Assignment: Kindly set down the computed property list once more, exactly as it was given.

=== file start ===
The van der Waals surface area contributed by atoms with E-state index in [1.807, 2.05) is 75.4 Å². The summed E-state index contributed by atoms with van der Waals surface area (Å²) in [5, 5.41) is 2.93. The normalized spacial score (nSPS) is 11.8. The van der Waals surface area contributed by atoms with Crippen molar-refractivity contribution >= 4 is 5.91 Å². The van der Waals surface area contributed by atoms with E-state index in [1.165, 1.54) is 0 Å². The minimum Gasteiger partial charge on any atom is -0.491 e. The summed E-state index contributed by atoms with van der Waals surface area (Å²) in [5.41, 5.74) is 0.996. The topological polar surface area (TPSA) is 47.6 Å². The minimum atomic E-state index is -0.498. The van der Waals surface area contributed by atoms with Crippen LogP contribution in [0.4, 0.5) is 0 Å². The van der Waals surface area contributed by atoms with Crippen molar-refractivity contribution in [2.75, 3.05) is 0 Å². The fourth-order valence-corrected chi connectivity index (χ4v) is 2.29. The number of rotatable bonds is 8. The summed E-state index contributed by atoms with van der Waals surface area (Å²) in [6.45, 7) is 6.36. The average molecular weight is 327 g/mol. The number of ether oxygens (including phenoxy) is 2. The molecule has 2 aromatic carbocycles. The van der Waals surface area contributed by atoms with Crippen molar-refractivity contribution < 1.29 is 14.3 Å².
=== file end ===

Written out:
The van der Waals surface area contributed by atoms with E-state index in [1.807, 2.05) is 75.4 Å². The summed E-state index contributed by atoms with van der Waals surface area (Å²) in [5, 5.41) is 2.93. The normalized spacial score (nSPS) is 11.8. The van der Waals surface area contributed by atoms with Crippen molar-refractivity contribution >= 4 is 5.91 Å². The van der Waals surface area contributed by atoms with E-state index in [1.165, 1.54) is 0 Å². The minimum Gasteiger partial charge on any atom is -0.491 e. The summed E-state index contributed by atoms with van der Waals surface area (Å²) in [5.41, 5.74) is 0.996. The topological polar surface area (TPSA) is 47.6 Å². The minimum atomic E-state index is -0.498. The van der Waals surface area contributed by atoms with Crippen LogP contribution in [0.4, 0.5) is 0 Å². The van der Waals surface area contributed by atoms with Crippen molar-refractivity contribution in [2.75, 3.05) is 0 Å². The fourth-order valence-corrected chi connectivity index (χ4v) is 2.29. The number of rotatable bonds is 8. The summed E-state index contributed by atoms with van der Waals surface area (Å²) in [6.45, 7) is 6.36. The average molecular weight is 327 g/mol. The number of ether oxygens (including phenoxy) is 2. The molecule has 2 aromatic carbocycles. The van der Waals surface area contributed by atoms with Crippen molar-refractivity contribution < 1.29 is 14.3 Å².